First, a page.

We have discovered the cytokine MIF in inflammatory and vascular disease and have characterized it as a protagonistic member of the class of ‘atypical chemokines’. Relying on biochemical and vascular biology methodologies in combination with transgenic mouse models and clinical approaches, we broadly study the MIF protein family (i.e. MIF, MIF-2/D-DT, CXCR2, CXCR4, CXCR7, CD74, sCD74) and related classical chemokines in atherosclerosis, ischemic stroke, and myocardial infarction. This involves deciphering the receptor complexes and pathways driving atherogenic recruitment of leukocyte sub-populations, but we also focus on site- and disease-specific oxidized iso-forms as encountered under ischemic/oxidative stress as well as on chemokine-like alarmins such as HMGB1.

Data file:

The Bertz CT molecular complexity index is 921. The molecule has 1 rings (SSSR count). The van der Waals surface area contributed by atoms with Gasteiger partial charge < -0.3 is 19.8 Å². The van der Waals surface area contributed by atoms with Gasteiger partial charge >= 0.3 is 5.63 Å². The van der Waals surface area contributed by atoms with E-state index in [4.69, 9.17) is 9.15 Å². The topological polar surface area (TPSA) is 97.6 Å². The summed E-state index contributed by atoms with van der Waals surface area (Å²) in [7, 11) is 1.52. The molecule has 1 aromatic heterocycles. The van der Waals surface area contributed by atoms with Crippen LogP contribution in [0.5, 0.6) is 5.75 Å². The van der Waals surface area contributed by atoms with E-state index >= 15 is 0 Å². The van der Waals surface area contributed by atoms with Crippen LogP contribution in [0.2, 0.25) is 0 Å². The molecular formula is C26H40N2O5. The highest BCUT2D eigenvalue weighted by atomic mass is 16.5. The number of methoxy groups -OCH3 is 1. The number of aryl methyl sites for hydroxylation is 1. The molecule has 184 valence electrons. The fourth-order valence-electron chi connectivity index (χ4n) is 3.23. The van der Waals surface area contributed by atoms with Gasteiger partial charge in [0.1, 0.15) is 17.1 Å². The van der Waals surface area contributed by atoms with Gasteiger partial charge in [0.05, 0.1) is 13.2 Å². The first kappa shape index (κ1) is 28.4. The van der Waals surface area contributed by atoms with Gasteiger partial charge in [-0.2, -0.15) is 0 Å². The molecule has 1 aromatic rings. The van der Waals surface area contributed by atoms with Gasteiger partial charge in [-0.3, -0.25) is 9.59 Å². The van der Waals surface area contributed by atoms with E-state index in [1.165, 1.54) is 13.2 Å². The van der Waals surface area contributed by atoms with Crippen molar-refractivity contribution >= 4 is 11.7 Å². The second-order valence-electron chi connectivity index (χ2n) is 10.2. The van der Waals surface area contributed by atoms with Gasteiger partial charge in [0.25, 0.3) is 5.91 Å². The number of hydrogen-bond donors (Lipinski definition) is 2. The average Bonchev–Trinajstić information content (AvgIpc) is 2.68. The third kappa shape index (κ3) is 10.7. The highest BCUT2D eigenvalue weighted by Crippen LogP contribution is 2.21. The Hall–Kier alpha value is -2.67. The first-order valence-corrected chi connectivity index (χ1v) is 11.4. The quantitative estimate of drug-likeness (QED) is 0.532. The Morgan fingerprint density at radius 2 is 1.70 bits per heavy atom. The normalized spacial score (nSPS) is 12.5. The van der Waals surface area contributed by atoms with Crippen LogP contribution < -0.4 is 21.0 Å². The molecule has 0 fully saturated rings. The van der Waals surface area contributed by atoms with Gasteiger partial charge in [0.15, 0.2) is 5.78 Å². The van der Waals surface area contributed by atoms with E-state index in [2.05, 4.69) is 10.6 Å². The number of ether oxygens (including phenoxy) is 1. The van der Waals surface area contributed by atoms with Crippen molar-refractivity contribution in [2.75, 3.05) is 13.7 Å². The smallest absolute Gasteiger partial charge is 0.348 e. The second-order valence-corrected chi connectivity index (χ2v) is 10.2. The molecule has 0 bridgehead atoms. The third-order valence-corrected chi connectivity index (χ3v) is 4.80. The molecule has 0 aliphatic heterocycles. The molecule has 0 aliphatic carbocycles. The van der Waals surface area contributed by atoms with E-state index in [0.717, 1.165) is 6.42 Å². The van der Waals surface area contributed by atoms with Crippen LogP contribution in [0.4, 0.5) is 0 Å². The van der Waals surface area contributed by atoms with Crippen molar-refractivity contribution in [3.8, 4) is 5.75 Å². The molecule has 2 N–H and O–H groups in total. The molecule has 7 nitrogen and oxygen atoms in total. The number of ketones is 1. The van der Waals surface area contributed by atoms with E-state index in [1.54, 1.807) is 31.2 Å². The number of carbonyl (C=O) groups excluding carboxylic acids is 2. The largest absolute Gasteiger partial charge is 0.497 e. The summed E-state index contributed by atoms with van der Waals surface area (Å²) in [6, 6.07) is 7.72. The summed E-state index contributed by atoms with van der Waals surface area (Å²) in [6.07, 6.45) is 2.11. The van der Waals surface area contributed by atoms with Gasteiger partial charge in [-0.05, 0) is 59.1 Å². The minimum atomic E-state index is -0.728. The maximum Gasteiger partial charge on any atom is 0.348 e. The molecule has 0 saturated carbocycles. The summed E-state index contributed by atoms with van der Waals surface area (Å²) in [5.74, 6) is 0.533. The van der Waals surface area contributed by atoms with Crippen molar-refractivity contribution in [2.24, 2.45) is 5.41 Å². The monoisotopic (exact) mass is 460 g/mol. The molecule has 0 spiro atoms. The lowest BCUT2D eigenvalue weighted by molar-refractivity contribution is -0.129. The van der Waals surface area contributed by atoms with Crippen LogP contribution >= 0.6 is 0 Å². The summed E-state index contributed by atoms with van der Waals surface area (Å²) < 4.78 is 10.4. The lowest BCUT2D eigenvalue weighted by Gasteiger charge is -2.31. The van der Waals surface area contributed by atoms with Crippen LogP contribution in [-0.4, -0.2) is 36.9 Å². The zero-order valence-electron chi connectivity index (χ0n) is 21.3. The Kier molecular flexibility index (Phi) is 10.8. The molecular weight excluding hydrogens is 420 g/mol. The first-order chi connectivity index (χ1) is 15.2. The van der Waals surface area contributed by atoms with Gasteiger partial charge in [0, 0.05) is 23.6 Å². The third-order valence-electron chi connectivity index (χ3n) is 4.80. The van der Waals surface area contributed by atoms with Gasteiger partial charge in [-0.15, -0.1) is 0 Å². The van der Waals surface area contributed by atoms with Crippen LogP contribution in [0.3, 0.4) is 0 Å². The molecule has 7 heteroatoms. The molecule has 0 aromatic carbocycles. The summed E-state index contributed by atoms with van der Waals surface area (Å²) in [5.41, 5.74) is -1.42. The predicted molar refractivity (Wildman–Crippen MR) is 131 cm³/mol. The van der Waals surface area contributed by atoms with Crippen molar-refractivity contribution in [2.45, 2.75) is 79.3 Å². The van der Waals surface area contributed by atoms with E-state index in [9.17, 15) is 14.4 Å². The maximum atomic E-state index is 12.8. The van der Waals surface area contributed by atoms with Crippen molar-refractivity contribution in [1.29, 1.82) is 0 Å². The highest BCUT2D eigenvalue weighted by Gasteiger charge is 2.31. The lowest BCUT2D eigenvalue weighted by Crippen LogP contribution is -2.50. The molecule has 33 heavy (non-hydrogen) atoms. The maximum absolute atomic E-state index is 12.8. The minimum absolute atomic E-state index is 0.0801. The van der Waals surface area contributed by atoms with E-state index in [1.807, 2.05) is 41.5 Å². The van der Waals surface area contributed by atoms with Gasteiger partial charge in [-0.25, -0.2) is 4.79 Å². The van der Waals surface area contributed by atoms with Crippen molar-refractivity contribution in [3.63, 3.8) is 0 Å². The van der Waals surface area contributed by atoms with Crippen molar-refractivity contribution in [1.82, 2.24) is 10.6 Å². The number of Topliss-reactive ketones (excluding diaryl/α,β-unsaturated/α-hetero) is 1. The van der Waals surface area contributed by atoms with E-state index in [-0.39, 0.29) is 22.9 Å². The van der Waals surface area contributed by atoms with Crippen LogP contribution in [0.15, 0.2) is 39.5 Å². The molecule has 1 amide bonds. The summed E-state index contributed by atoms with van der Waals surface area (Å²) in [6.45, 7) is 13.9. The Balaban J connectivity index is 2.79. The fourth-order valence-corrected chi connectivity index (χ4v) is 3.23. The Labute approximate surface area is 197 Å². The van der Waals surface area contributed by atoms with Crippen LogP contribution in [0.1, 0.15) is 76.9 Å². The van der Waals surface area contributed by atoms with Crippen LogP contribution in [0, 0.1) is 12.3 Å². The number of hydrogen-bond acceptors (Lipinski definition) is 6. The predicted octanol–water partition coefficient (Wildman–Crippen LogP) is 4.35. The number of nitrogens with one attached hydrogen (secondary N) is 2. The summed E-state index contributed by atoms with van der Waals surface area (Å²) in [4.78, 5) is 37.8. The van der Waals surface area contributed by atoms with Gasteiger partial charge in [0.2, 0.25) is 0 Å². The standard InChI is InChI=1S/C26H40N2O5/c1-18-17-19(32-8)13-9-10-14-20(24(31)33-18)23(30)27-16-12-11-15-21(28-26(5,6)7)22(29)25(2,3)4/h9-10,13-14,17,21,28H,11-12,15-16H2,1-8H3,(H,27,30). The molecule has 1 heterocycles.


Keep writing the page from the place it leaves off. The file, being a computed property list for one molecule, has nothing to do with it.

Another focus is on atheroprotective signaling pathways maintained by the COP9 signalosome (CSN) in atherogenic endothelium. The CSN is a multi-functional protein complex that regulates SCF cullin-RING E3-ligase (CRL) NEDDylation status, controlling ubiquitin/26S-proteasome-mediated degradation of cell-regulatory proteins. Based on our discovery of a link between CSN5/JAB1 and inflammation, we currently study atheroprotective effects of CSN5 via NFκB signaling.
We are also interested in cardioprotective mechanisms of some of these mediators and how they compare with corresponding effects in ischemic stroke and cerebral-/(micro)vascular pathogenesis but also other inflammatory diseases. Lastly, capitalizing on various collaborations, we increasingly pursue links between inflammation and neurodegeneration, i.e. inflammasome and amyloid/chaperone-type mechanisms.
Prof. Dr. rer. nat. Jürgen Bernhagen
Secretary: Edith Stangl